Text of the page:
Moonlighting questions

WnderWmn10

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    I'm a third year resident. As part of my residency we have a moonlighting gig where we reside at a outpatient MRI center and basically our sole responsibility is to monitor for and manage contrast reactions. Pretty sweet gig considering this hardly ever happens and essentially I get my charting done, emails, etc. This was an internal moonlighting gig. As such, we were covered under the same liability insurance under the health system affiliated with our residency. Also, I signed a contract with this same health system to practice as an attending soon. So I've never had to worry about getting my own liability coverage or tail (I'm pretty sure though, that if I leave at some point, I will have tail coverage provided by this employer).

    The down side is, that now that I am graduating in a few weeks, I no longer get to moonlight here (boo...).

    So turns out, I found about another MRI center in the area that is looking for moonlighters to cover some shifts. The pay is similar, however, seeing as this is an external moonlighting gig, I will get paid as an independent contractor (which potentially means a much higher tax rate, which I am not sure I am thrilled about). Also, I have to look into this more, but I think the liability insurance they are providing me is claims made as opposed to occurance, so I think I would have to get tail coverage when I stop moonlighting.

    I was planning on doing a 4 to 8 hour shift one day a week at this job at around $60/ hour. This would be on my day off from my primary employment as an attending.

    My argument for this job, would be "easy way to make money while doing charting, emails, etc." My argument against this job is the cost of tail coverage once I leave, the high tax rate as an independent contractor, and having to work on my day off (although probably getting caught up on all my paperwork/ charting, etc.)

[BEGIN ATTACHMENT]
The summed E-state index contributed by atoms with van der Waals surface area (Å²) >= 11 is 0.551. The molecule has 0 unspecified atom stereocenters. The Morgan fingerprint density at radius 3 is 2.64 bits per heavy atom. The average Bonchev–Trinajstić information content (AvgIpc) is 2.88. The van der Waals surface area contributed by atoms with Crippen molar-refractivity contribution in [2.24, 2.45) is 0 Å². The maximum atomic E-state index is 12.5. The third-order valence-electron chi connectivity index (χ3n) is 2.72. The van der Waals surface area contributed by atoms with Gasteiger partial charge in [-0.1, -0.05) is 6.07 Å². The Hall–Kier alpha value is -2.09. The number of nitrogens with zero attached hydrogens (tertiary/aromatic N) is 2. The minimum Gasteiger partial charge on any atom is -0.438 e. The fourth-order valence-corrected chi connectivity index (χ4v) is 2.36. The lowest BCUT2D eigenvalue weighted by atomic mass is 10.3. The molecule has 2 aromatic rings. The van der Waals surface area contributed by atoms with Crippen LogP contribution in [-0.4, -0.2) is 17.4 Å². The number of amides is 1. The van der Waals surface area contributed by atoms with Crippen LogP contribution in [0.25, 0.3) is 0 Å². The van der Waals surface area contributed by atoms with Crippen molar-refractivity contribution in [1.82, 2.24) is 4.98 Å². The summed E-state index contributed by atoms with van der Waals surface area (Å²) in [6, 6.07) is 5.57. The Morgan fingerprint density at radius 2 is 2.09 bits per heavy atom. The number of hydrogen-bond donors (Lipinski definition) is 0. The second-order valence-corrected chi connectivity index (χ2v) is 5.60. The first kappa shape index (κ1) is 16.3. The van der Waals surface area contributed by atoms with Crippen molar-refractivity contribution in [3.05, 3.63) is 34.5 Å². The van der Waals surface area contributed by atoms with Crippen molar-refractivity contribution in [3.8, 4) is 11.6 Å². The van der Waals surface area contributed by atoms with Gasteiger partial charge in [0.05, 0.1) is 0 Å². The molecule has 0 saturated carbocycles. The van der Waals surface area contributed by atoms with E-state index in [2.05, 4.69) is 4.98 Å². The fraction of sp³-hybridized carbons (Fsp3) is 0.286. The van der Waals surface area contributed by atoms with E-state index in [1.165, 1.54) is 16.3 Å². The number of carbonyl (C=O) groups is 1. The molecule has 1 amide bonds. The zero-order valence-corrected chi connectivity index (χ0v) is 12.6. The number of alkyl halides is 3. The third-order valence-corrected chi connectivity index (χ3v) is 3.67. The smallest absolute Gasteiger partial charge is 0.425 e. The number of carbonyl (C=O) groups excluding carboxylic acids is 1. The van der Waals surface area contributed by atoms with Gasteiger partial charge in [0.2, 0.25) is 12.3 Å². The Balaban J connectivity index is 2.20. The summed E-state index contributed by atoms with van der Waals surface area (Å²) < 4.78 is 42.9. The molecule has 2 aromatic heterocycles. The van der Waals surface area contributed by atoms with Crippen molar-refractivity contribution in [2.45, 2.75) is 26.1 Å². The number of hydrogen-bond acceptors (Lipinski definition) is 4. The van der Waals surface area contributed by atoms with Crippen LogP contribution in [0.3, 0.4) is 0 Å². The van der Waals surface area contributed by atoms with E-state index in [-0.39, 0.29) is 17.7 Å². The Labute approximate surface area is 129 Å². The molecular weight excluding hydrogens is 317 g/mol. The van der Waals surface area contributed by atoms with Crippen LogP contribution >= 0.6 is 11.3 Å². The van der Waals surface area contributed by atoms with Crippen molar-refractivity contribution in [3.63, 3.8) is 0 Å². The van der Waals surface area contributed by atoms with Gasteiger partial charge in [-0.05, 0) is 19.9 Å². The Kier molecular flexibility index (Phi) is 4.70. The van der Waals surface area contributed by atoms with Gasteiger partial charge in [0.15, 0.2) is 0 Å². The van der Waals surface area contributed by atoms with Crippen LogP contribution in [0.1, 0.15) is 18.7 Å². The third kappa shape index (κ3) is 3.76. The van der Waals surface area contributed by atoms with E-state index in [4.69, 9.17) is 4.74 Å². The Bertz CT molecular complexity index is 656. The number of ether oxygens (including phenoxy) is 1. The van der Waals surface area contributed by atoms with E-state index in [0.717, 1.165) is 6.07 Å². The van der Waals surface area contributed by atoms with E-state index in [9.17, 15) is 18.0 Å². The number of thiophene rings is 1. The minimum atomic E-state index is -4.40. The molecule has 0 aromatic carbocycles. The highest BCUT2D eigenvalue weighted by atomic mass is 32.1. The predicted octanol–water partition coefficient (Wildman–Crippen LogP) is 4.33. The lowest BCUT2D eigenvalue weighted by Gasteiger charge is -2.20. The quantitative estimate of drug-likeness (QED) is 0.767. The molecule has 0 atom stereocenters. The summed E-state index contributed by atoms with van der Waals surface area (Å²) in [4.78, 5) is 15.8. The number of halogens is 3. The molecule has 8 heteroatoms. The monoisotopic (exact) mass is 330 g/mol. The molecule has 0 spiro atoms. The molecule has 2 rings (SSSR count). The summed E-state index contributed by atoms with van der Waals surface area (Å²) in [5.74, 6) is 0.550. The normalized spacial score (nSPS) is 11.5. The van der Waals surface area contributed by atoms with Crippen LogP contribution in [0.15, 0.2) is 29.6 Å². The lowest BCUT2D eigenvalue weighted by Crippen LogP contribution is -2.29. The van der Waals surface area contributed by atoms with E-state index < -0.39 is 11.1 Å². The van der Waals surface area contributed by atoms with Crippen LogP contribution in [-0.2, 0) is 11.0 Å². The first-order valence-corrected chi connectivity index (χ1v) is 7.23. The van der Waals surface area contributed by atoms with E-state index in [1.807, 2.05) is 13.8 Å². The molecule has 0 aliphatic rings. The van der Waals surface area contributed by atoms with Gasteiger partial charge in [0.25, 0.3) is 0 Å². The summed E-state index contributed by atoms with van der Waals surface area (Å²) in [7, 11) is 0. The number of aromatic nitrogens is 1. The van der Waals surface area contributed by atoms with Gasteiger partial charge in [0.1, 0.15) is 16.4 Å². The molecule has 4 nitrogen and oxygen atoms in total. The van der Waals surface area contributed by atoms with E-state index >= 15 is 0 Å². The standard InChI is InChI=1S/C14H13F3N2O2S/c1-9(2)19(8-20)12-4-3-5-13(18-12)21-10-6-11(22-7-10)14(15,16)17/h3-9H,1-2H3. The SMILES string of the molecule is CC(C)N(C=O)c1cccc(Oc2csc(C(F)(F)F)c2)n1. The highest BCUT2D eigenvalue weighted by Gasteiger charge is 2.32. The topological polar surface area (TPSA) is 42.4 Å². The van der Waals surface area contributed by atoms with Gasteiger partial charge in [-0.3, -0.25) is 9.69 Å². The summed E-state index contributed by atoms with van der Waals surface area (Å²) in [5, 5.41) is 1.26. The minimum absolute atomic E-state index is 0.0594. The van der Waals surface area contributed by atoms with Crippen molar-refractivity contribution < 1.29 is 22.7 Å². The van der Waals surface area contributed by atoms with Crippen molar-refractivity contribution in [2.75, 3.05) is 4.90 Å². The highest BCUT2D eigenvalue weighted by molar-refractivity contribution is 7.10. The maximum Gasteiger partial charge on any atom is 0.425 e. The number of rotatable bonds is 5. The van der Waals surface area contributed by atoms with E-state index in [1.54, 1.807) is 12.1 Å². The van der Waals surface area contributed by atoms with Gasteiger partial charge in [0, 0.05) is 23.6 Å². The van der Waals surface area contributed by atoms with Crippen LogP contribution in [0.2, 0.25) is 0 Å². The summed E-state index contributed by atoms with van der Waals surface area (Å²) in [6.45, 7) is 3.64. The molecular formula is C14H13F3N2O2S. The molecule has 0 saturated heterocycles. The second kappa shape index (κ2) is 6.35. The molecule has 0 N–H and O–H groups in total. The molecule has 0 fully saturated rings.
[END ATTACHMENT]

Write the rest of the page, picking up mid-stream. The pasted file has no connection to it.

Questions I have: anyone out there have a similar situation? Can anyone tail me what I could expect tail coverage to cost in my situation or how I would find that out? For those doing external moonlighting... is it as an independent contractor or is it as a casual employee or something to that extent? What about possible tax benefits as an independent contractor?

    Appreciate all your thoughts on this matter!
     

    jplkl

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      OP - you might try and call the insurance company providing occurrence coverage and ask them for quotes on tail insurance. I believe the cost of tail insurance increases with the length of time you work.
       

      colbgw02

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        I'm not sure where you're getting the idea that money made as a contractor is automatically taxed at a higher rate. You'll pay more, obviously, but that's because you're making more. Contractors are responsible for paying both the employee and employer components of payroll taxes, so maybe that's what you're saying, but the tax rate doesn't change. A contractor's pay is supposed to be higher, reflecting the 'burdened rate', to account for this.